Maps depicting Macedonia as part of Greece through Ages

 

1. Map of 1581

Macedonia and Greece in 1581

The Belgian geographer Abraham Ortelius was appointed Geographer to the king of Spain in 1580. At the time the Low Countries were under Spanish control. This map of Greece was printed in 1581. It shows Macedonia, of course, as a part of Greece. It also shows that Greece existed then at least in the minds of geographers, even as it was subjugated to the Ottoman empire. The word Macedonia (MA – CE – DONIA) is written in three lines over the area of Mt Olympus). The map is clearly labelled as a map of “Graeciae Universae”, the “whole of Greece”.

It also shows Thessaloniki as “Salonichi”, the Gulf of Thessalonica as Golfo de Salonichi and modern FYROM as TOPLIZA.

2. Map between 1600-1630

Mercator Hondius map of Greece showing Macedonia 1600-1630

Jodocus Hondius was a Dutch mapmaker and engraver from Amsterdam. This is a map of his published sometime between 1600-1630 and based on the Gerard Mercator Atlas, an earlier standard, contemporary to the Ortelius maps. The maps became known as the Mercator-Hondius maps. The map is clearly labelled GRAECIA. It shows Macedonia as a part of Greece, at the time subjugated to the Ottoman empire. The word Macedonia in four lines (MA-CE-DO-NIA) is written over the area of Pieria and Mt Olympus. It also shows Thessalonica (and not the wishful thinking of FYROM nationalists) and its location.

3. Map of 1645

 

Map of Greece, showing Macedonia, from 1645

Willem Janszoon Blaeu (1571-1638) founded one of history’s greatest cartographic publishing firms in 1599. Using skills learned from the celebrated Danish astronomer Tycho Brahe, Blaeu set up a shop in Amsterdam as a globe and scientific instrument maker. He soon expanded the business to include map, chart and book publishing.

This map, published by his company after his death, shows Greece at the time subjugated to the Ottoman empire, as indicated also by the Turks in the bottom left hand corner, around the label. The word Macedonia is written in three lines (MACE-DO-NIA) over the western part of modern Macedonia (in Greece). The words Castoria and Thessalonica are also just visible, as well as G. de Thessalonica, the Gulf of Thessalonica. The Slavonic words Kostur and Solun are absent from the European maps. These maps also ridicule the claim that Greece did not exist until 1830. Unless one speaks of a constitutional and free state with that specific name, which is a laughable claim because no country in that sense existed before the 19th Century with the possible exceptions of France and the United States of America.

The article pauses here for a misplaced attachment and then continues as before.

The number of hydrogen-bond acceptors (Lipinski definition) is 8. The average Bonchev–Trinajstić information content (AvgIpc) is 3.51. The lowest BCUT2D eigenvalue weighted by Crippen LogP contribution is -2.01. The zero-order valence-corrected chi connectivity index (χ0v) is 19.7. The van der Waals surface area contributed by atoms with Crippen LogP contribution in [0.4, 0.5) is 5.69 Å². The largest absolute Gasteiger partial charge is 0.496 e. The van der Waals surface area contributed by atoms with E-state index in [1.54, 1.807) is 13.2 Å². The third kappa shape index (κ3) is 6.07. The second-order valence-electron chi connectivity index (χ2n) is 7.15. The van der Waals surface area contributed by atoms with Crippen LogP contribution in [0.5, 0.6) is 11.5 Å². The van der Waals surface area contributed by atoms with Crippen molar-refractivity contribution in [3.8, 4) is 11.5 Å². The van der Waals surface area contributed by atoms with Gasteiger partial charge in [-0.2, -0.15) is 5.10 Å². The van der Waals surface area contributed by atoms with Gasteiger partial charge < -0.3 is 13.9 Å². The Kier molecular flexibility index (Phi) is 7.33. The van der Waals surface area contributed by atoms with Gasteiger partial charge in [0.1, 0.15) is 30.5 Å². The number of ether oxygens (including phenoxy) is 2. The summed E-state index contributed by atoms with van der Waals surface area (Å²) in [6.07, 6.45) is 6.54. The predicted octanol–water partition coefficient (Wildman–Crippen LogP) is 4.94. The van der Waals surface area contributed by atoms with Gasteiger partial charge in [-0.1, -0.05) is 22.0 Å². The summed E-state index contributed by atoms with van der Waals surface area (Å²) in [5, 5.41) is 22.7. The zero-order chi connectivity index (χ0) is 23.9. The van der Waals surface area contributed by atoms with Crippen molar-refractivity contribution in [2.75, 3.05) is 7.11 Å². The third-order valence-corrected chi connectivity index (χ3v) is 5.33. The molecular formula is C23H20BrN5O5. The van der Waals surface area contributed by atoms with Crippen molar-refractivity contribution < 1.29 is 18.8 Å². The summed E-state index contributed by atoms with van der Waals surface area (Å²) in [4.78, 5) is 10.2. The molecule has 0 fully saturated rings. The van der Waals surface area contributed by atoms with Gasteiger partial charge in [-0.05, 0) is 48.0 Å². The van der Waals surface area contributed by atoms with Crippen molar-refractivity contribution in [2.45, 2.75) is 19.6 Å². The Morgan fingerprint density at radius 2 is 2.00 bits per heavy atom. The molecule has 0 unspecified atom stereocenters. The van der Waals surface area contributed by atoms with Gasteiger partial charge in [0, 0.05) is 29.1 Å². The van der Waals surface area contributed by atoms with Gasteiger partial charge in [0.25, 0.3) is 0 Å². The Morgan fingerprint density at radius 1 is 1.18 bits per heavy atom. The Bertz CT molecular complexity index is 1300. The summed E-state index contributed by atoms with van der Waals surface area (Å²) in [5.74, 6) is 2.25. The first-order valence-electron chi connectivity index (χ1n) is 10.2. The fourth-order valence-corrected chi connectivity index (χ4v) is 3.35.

4. Map of 1707

Map of Greece 1707

French map of Greece by Guillaune de L’Isle published originally for the Royal Academy of Science in Paris. This copy is from 1707, published by Covens et Mortier in Amsterdam. Macedonia is of course a part of Greece.

Detail of the map above showing Macedonia


The names of several cities are visible: Castoria, Veria, Seres, Ceres, Cavalla Edessa and Salonique (French version of Thessalonica), all the original Greek names – not Slavic ones.

5. Map of 1745

Map of Greece 1745

Carte de la Grece. French map by Buache circa 1745 based on a map by Guillaume de L’Isle (1675-1726) published in 1707 for the Royal Academy of Science in Paris . Once more Macedonia is a part of Greece.

6. Map of 1742

Graeciae pars Sepentrionalis 1742
French map by Guillaume de L’Isle published by Covens et Mortier in 1974. Macedonia is of course a part of Greece.

7. Ancient Greece 1823


American map of ancient Greece by Fielding Lucas Jr published in Baltimore. Macedonia is of course a part of Greece.

 

 

 

8 Time Atlas of Greece 1922

 Times Atlas of Greece 1922

Here is the Times Atlas for “Greece and the Aegean” from 1922, Published in the UK by John Bartholomew and Son. It has the word “Macedonia” over the Greek administrative district that bears the same name today. Note, the name Macedonia is not printed elsewhere in Serbia, Bulgaria, etc. The map also has the Greek names for cities such as Kastoria, Florina and “Salonika”. The Skopians claim that the names were changed from the slavonic Kostur, Lerin and Solun to the modern Greek names in 1926. This map is clear proof against their propaganda.

Detail of Macedonia

 

National Geographic map of Europe and the Mediterannean from 1915

National Geographic map of Europe and the Mediterannean from 1938

National Geographic map of Europe and the Mediterannean from 1949

Taken by http://journaloforiginalthinking.com/pb/wp_8b12f8b2/wp_8b12f8b2.html

Related posts:

Want more of this? See these Posts:

  1. Rare maps of 17th century showing Macedonia as part of Greece
  2. National Geographic maps of the Balkans states 1915 – 2006. FYROM: HOW A LIE BECOME TRUE
  3. The Greek Character of Macedonia through the Ages
  4. Skopjan propaganda “The use of the term Macedonia was forbidden in Greece until 1988″
  5. Antiquities seized in Macedonia (Northern Greece)
Comments
Cassy says:

Its because as a FYROMian “You” can hardly see anything further than your nose. You are funny creatures.

Nikola says:

i don`t understand why “I” can`t see diference betwen colours (yellow, green, red???). Your propaganda is funny.